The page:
Paul Katz
July 31, 2006 AT 04:00 AM EDT

”Deadwood”: The Earp brothers ride in

Ever notice how every time Deadwood throws famous historical characters into the mix, the actors involved grab hold with relish? Is it that they’ve done massive research and gone all Method on the role? Has HBO invented a Mr. Peabody-type time machine for them? Beats me. My point is that addition of the Earp brothers (following the appearance of Wild Bill Hickock, Calamity Jane, and George Hearst) added a spark to tonight’s episode that we haven’t seen in a while. And that spark = Danger. But Danger for whom, you ask? Well, it’s still too early to tell which side Wyatt (Queer as Folk‘s Gale Harold) and Morgan (Austin Nichols) will land on. But the boys’ farce of being money-wagon saviors didn’t fool Bullock or Al for a second, and the elder Earp clearly has a plan. This should play out in the next episode. In the meantime, we’ve got a few more players to join the game whose allegiance is still undetermined.

Other good matchups this episode:

Hearst vs. Merrick Once again the show does a stellar job of proving that Hearst didn’t become a titan of business by being a fool. He knew exactly why the letter was printed, and he wasted no time letting Merrick know he knew. Looks like Merrick just picked a side, whether he likes it or not.

Bullock vs. Mrs. Bullock Just a quick dip into the Bullock household to show that while Seth is a tough guy to the world, his wife has him wrapped around her little finger. Ah, marriage.

Jane and Joanie vs. the innkeeper After a night of Sapphic togetherness, who wants to wake up to a bigot yapping about the rules of cohabitation? I was unclear on how he knew what they were doing. I can’t imagine it was that odd for two women to share a room with each other during that era. Was he peeping? Either way, it was highly satisfying to see Jane pop him one in the belly.

Steve the Drunk vs. the horse So Steve is now a vegetable. And I thought it was the booze that would do him in. In a moment sure to be appropriated by the Ku Klux Klan, Steve got brain damage while trying to keep the General in town, proving that no attempt at interracial bonding goes unpunished in Deadwood. The problem, of course, is that Steve is so unlikable it’s hard to muster up any sorrow about his fate. I know that they were going for an Archie Bunker type, and that Steve was so, so, so racist that it had to mean he really cared. But he was so, so, so racist that it made it hard to care. That oatmeal looked tasty, though.

And now, the winner of my weekly Deadwood Standout Role Award: Morgan Earp, a breath of fresh comic air (best guffaw of the night: Morgan suggesting they join up with Bullock and, if not, then they kill Bullock, all in one breath) who isn’t just around for comic relief. E.B. is an amusing fool, but that’s really the only purpose he serves anymore. Morgan Earp reminded me of Joe Pesci’s character in GoodFellas, with his twitchy unpredictability and Helter Skelter eyes — only taller.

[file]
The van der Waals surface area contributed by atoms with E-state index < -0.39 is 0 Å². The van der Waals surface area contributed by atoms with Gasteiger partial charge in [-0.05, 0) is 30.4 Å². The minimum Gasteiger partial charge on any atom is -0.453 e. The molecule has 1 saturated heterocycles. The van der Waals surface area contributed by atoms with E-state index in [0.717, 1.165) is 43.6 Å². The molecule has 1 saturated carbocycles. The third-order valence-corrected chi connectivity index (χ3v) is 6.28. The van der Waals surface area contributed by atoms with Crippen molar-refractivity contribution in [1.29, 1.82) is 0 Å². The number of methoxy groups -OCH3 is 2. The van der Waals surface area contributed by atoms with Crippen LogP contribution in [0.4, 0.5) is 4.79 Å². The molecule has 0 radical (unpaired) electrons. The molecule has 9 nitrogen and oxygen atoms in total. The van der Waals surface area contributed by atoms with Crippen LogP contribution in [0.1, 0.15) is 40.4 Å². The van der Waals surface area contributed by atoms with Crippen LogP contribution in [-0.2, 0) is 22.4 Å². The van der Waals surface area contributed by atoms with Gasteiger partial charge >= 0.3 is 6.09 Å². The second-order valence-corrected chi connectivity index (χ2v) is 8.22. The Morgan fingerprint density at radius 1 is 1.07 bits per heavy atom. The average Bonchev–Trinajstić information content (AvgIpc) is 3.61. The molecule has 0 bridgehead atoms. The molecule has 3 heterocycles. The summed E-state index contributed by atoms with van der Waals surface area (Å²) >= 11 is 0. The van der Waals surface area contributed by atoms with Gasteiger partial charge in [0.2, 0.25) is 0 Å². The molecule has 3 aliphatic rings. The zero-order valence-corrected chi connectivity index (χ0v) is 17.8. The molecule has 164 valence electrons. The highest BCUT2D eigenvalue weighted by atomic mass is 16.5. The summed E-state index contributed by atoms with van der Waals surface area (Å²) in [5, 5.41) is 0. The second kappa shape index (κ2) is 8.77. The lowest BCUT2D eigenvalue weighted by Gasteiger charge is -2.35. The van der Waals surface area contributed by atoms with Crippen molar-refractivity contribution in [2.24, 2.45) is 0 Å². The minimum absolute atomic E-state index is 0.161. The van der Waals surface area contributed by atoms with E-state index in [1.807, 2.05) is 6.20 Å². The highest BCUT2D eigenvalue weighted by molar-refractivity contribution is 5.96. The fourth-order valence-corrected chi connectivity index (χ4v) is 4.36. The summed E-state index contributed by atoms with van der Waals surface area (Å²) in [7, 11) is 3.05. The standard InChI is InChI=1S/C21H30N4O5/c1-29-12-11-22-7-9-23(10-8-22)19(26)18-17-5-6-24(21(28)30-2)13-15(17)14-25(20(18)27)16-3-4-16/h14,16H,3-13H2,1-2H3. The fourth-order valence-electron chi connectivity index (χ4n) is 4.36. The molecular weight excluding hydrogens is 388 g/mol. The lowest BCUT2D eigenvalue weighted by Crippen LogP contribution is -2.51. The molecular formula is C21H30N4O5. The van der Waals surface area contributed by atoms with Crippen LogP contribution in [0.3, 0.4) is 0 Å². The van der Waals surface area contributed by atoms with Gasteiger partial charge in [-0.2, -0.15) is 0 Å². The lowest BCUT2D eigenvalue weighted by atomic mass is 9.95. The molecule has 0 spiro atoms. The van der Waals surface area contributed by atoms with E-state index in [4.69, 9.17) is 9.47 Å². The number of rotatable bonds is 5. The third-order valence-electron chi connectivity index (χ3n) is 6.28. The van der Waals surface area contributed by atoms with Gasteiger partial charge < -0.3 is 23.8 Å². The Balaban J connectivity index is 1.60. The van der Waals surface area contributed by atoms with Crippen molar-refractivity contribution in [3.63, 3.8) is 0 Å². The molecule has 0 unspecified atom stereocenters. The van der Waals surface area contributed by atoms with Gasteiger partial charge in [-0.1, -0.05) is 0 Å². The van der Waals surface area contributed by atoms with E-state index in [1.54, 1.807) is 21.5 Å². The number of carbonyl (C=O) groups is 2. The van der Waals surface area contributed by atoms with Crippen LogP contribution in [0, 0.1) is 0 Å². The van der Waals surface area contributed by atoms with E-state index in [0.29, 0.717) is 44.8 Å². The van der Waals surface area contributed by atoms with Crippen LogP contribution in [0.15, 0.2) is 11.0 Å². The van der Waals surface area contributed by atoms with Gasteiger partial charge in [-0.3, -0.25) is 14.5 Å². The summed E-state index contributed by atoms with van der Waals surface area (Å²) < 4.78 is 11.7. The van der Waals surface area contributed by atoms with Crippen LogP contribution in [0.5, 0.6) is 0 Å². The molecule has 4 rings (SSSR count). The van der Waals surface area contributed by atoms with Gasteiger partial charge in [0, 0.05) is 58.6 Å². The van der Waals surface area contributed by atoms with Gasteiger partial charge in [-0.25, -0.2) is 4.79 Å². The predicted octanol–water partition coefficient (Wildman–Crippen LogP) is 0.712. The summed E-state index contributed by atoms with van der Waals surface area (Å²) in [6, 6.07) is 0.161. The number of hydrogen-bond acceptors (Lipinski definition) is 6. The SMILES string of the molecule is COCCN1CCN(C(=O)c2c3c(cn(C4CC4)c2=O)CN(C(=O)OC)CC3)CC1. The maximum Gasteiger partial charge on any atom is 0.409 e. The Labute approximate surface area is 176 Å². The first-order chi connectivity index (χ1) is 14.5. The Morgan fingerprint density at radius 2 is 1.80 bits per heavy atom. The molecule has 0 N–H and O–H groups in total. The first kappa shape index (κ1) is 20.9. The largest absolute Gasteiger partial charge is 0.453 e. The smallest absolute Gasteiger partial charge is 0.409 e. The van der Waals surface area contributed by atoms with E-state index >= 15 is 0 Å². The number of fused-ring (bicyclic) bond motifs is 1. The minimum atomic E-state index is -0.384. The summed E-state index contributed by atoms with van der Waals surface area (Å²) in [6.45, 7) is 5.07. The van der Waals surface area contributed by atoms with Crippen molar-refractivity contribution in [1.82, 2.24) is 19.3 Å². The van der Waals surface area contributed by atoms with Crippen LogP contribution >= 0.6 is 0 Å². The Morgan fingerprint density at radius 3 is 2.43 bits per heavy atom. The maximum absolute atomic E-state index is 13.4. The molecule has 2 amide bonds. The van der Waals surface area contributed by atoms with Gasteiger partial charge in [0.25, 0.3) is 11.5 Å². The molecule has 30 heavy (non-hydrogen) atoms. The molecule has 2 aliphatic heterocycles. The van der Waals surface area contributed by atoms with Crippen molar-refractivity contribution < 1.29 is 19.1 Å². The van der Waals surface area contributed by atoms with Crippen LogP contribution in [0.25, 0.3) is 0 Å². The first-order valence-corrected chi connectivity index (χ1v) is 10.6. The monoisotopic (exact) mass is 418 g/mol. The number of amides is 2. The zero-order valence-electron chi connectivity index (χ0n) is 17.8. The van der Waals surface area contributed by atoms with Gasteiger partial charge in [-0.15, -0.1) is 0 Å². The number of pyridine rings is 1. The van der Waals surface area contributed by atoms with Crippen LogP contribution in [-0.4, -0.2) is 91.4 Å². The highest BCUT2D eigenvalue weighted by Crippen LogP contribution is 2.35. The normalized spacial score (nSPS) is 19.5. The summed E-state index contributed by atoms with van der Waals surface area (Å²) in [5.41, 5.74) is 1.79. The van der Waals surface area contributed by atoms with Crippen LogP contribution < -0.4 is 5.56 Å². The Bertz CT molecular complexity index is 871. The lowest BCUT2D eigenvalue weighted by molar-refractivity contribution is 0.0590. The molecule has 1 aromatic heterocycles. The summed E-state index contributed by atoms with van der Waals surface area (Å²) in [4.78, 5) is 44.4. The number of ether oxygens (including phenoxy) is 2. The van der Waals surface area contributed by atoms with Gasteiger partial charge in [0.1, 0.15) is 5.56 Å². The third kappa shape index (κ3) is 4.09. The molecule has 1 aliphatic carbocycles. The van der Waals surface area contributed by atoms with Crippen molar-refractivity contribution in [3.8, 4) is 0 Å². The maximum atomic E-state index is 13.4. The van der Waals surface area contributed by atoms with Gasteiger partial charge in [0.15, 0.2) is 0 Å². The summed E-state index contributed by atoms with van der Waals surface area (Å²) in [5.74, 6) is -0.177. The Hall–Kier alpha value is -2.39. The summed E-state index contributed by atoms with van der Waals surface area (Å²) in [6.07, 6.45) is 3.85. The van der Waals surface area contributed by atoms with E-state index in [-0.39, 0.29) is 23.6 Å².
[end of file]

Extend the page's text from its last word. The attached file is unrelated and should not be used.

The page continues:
The most disappointing — and, frankly, lamest — combination of characters this week was Langrishe and Hearst. I’ve made it perfectly clear I think that Langrishe is a wasted character and that the time spent on him and his troupe of thespians is doubly wasted. His weird Pilates-yoga-Deepak Chopra moment with Hearst really seemed out of place, and reeked of trying to shoehorn Langrishe into the main action of the story. And then Hearst catching Langrishe drinking with Al? Would a master plotter trying to worm his way into an enemy’s good graces go for a nightcap on the balcony across the street? The Watergate burglars had more scheming sense than that. Overall, a weak subplot .

But it did lead into the best (and last) moment of the night. Hearst’s posse has arrived with whoops and shouts and torches burning. If anything, Hearst knows how to make a statement. Those few seconds have set the tone for the final episodes. With a slow increase in tension, it looks like war is coming to Deadwood.

While I enjoy having new characters introduced, the complete lack of progress on many of the story lines that we’ve been following just seemed like poor planning on producer David Milch’s part. Where was Mrs. Ellsworth and her drug habit? Trixie and Sol’s relationship ratchet? Doc Cochran and his lousy lung? Hell, Tom Nuttall and the fire engine? These aren’t major factors, but it was disconcerting to have so many plot threads dropped, and if you were like me and watched last week’s episode as a refresher before the new ep, the disappearances were glaringly obvious. And for the love of all that is sacred, I want my Wu!

To think about for next week: Can the town find enough firepower to battle the Hearst 25? Will those actors ever move into their new digs? Is Ellsworth getting back together with Mrs. Ellsworth? And what is the Earp boys’ secret plan?

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